A few years back, as my birthday was approaching in mid-May, it dawned on me that I needed to reconsider the core concept of this annual event.
For 40-plus years, close friends and family had marked my birthday in the usual manner by gathering together, cutting a cake, offering up a few gifts and singing the traditional Happy Birthday song – sometimes even in the right key.
Though I’m grateful there are at least a few people who feel my presence on the planet is worthy of a yogurt cake, a knit shirt and a three-pack of skivvies, it finally occurred to me that this personal rite of spring needed to be reconstituted.
Instead of receiving gifts from my family and holding a party in honor of what my life means to them, I figured my birthday should be a time to celebrate what their lives mean to me…and I should be the one doling out the gifts.
So, even though my wife still insists on the yogurt cake and BVD value-pack, each year I present a special gift to a special person as a gesture of thanks for infusing my life with joy and meaning.
Well, this past May marked a personal milestone, the big 5-Oh, as in Oh, $&*#! Grateful to still be on the sunny side of the soil, I decided to celebrate the occasion by throwing deep and buying my son the one thing he’d been craving for more than a year: a dirt bike.
The story of how I beat the bushes on Craigslist to score a well-running, pre-owned Honda XR80 suitable for an 8-year-old beginner is one I’ll save for another day. I’ll also save the story about how I was able to win my wife over on the idea, though I’ll mention it included an assurance that there will be few times in our son’s life when she’ll see him in such a sheer state of uninhibited rapture as the day he gets his first dirt bike.
Men may or may not remember their first date, their first kiss or their graduation speaker, but they always remember their first motorcycle. It’s a guy thing, so I wasn’t surprised when my wife got that crinkled up, smelled-a-rotten-egg look on her face as I tried to explain it to her.
And I wasn’t surprised that Austin dang-near exploded with delight when I rolled out that old hand-me-down dirt bike. I opened the door to the garage where I’d been hiding it and he bolted toward it with a big beaming smile, almost wept as he settled in the saddle and said “thank you” about a thousand times. It was, to be sure, the perfect 50th birthday gift to share with my son.
As it turned out, it was a gift that kept on giving when a month later I celebrated Father’s Day by taking him out to the Full Throttle MX Park in Loranger. Austin was eager to take his maiden voyage on a bona fide dirt track and try his best to emulate all the pro riders he’d seen on YouTube, and I was eager to serve as pit crew chief of his race team.
Here I use the term “race” lightly because the only contest he has encountered so far is trying to get his bike all the way up to fifth gear and back down without boogering up the clutch. He also encountered a challenge when he took his first spill, falling over on a hairpin turn. I scooped him up, dusted him off and looked through his goggles and into his eyes to see if our father-and-son dirt track days had come to an abrupt end. But he gave me the thumbs-up and got right back at it. That’s my boy!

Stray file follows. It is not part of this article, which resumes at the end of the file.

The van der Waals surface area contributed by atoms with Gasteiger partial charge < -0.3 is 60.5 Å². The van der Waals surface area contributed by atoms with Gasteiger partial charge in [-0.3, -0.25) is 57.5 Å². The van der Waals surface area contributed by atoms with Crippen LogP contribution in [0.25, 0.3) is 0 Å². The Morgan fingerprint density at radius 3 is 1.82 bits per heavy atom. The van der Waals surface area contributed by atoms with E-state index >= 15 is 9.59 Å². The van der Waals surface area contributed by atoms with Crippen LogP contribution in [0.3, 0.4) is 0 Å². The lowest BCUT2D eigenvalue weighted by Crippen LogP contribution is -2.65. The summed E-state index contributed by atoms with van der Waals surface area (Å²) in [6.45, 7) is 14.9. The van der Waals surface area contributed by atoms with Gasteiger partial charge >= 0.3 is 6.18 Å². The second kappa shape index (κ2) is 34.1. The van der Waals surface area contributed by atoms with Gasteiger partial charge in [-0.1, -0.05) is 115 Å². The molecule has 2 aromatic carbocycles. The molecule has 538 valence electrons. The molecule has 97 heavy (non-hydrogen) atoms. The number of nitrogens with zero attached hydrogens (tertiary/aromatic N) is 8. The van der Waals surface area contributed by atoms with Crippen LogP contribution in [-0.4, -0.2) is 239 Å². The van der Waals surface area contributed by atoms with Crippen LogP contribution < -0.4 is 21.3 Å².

Be assured that I take my pit crew duties very seriously. There are lots of details to cover. I’ve got to make sure he’s got his gloves and helmet, his goggles are cleaned off, his carburetor is finely tuned, his tires are pumped up, the water cooler is full, the gas tank is topped off and my debit card is readily accessible and well-lubricated.
Spending Father’s Day hanging around the pits at Full Throttle MX Park, it was apparent the dirt bike scene is far different than when I was tooling around the neighborhood park on my Honda QA 50. That was back in the ’70s when millions of TV viewers became spellbound watching Evel Knievel every time he’d hurl his Harley over a dozen old jalopies.
Back then, catching a little air was a big deal. These days kids with braces on their teeth can jump farther and higher on a skateboard than Evel ever jumped on a motorcycle. Little boys – and little girls – who can barely hold a mini-bike upright would be waving at Evel as they went soaring over his head while pulling off a double backward cliff hanger, straight into a nifty nac nac and greasing into a pillow-soft, rear-wheel landing.
When I was a kid, most mini-bikes were fashioned out of a lawn mower engine welded onto a rudimentary frame that someone’s father made back in the work shed. Today, the competitive motocross subculture is replete with powerful, souped-up, tricked-out, rocket-jet, two-stroke engines that youngsters learn to ride not long after they pop their pacifiers out of their mouths.
Parents spend lots of money sending their kids to high-dollar riding academies and customizing their engines to gain an edge when cash prizes or endorsement deals are at stake. Many complain MX is an expensive sport, but I’ve found it depends on how fast you want to go.
I’ve also found that the gold lies in the fact that for this summer Full Throttle MX Park has become a field of dreams for my son and me. He dreams of future MX glory while I hope and dream he doesn’t get hurt, and I try to dream up something to say to his mother if he does.
As for Austin, his third-hand, four-stroke (an ancient Sanskrit term meaning “slower than a snail”) trail bike works just fine…at least for now. After getting smoked on the track, he’s already nagging me about getting him a faster bike, but that’ll have to wait. Heck, by next year he may have abandoned this particular hobby and I may be in the market for lacrosse equipment or a new ping-pong table.
Every time he bugs me about a new bike, I just tell him to chill out and I give him this advice: “Maybe one day you’ll get a new bike, but remember that your favorite bike should always be the one you’re riding.”